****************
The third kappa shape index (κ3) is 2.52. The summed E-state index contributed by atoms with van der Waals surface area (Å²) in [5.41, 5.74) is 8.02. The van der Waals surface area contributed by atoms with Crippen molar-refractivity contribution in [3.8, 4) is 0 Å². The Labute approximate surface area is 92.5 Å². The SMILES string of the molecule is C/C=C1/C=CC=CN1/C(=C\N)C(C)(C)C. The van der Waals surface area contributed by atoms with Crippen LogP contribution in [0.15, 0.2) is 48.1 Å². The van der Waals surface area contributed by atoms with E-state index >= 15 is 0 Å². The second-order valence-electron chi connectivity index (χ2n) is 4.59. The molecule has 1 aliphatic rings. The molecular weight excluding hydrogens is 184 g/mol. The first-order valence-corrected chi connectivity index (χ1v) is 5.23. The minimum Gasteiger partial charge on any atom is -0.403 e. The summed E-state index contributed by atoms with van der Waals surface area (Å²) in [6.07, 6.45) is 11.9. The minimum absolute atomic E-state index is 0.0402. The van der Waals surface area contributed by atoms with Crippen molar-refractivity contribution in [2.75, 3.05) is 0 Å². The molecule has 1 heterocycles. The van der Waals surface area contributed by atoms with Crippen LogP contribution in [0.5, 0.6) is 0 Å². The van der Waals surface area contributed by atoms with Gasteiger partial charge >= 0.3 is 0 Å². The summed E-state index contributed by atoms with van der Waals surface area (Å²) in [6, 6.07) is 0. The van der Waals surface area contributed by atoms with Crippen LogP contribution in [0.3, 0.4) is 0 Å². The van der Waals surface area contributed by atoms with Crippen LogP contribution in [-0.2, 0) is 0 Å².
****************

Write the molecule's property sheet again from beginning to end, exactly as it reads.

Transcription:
The third kappa shape index (κ3) is 2.52. The summed E-state index contributed by atoms with van der Waals surface area (Å²) in [5.41, 5.74) is 8.02. The van der Waals surface area contributed by atoms with Crippen molar-refractivity contribution in [3.8, 4) is 0 Å². The Labute approximate surface area is 92.5 Å². The SMILES string of the molecule is C/C=C1/C=CC=CN1/C(=C\N)C(C)(C)C. The van der Waals surface area contributed by atoms with Crippen LogP contribution in [0.15, 0.2) is 48.1 Å². The van der Waals surface area contributed by atoms with E-state index >= 15 is 0 Å². The second-order valence-electron chi connectivity index (χ2n) is 4.59. The molecule has 1 aliphatic rings. The molecular weight excluding hydrogens is 184 g/mol. The first-order valence-corrected chi connectivity index (χ1v) is 5.23. The minimum Gasteiger partial charge on any atom is -0.403 e. The summed E-state index contributed by atoms with van der Waals surface area (Å²) in [6.07, 6.45) is 11.9. The minimum absolute atomic E-state index is 0.0402. The van der Waals surface area contributed by atoms with Crippen molar-refractivity contribution in [2.75, 3.05) is 0 Å². The molecule has 1 heterocycles. The van der Waals surface area contributed by atoms with Crippen LogP contribution in [0.5, 0.6) is 0 Å². The van der Waals surface area contributed by atoms with Gasteiger partial charge >= 0.3 is 0 Å². The summed E-state index contributed by atoms with van der Waals surface area (Å²) in [6, 6.07) is 0. The van der Waals surface area contributed by atoms with Crippen LogP contribution in [0.3, 0.4) is 0 Å². The van der Waals surface area contributed by atoms with Crippen LogP contribution in [-0.2, 0) is 0 Å².